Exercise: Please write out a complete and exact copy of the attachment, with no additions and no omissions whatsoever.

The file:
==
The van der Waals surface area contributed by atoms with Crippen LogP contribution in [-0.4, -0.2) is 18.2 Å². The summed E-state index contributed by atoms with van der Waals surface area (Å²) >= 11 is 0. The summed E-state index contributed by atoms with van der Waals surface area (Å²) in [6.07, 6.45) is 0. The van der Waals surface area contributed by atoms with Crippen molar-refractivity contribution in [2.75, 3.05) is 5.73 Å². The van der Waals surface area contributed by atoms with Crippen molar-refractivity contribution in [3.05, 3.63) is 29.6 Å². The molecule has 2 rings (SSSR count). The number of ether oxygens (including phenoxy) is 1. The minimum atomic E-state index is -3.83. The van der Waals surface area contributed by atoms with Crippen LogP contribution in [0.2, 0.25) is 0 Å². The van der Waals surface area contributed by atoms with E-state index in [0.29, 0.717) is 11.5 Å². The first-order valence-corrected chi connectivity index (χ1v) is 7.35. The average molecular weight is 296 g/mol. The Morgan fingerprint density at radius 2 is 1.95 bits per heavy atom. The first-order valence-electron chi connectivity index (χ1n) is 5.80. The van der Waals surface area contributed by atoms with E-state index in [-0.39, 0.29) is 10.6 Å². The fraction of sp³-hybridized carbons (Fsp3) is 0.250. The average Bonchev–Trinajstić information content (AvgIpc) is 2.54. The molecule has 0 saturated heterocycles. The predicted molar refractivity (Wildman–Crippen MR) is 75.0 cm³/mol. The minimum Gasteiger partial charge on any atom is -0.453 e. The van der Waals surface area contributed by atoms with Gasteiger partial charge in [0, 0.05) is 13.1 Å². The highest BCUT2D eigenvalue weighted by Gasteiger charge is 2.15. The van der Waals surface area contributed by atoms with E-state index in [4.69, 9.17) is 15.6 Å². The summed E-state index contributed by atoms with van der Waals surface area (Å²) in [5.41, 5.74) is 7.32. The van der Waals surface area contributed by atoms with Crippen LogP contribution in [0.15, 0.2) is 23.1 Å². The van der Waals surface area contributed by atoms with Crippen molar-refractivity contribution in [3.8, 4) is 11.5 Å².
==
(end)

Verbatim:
The van der Waals surface area contributed by atoms with Crippen LogP contribution in [-0.4, -0.2) is 18.2 Å². The summed E-state index contributed by atoms with van der Waals surface area (Å²) >= 11 is 0. The summed E-state index contributed by atoms with van der Waals surface area (Å²) in [6.07, 6.45) is 0. The van der Waals surface area contributed by atoms with Crippen molar-refractivity contribution in [2.75, 3.05) is 5.73 Å². The van der Waals surface area contributed by atoms with Crippen molar-refractivity contribution in [3.05, 3.63) is 29.6 Å². The molecule has 2 rings (SSSR count). The number of ether oxygens (including phenoxy) is 1. The minimum atomic E-state index is -3.83. The van der Waals surface area contributed by atoms with Crippen LogP contribution in [0.2, 0.25) is 0 Å². The van der Waals surface area contributed by atoms with E-state index in [0.29, 0.717) is 11.5 Å². The first-order valence-corrected chi connectivity index (χ1v) is 7.35. The average molecular weight is 296 g/mol. The Morgan fingerprint density at radius 2 is 1.95 bits per heavy atom. The first-order valence-electron chi connectivity index (χ1n) is 5.80. The van der Waals surface area contributed by atoms with E-state index in [-0.39, 0.29) is 10.6 Å². The fraction of sp³-hybridized carbons (Fsp3) is 0.250. The average Bonchev–Trinajstić information content (AvgIpc) is 2.54. The molecule has 0 saturated heterocycles. The predicted molar refractivity (Wildman–Crippen MR) is 75.0 cm³/mol. The minimum Gasteiger partial charge on any atom is -0.453 e. The van der Waals surface area contributed by atoms with Gasteiger partial charge in [0, 0.05) is 13.1 Å². The highest BCUT2D eigenvalue weighted by Gasteiger charge is 2.15. The van der Waals surface area contributed by atoms with E-state index in [4.69, 9.17) is 15.6 Å². The summed E-state index contributed by atoms with van der Waals surface area (Å²) in [5.41, 5.74) is 7.32. The van der Waals surface area contributed by atoms with Crippen LogP contribution in [0.15, 0.2) is 23.1 Å². The van der Waals surface area contributed by atoms with Crippen molar-refractivity contribution in [3.8, 4) is 11.5 Å².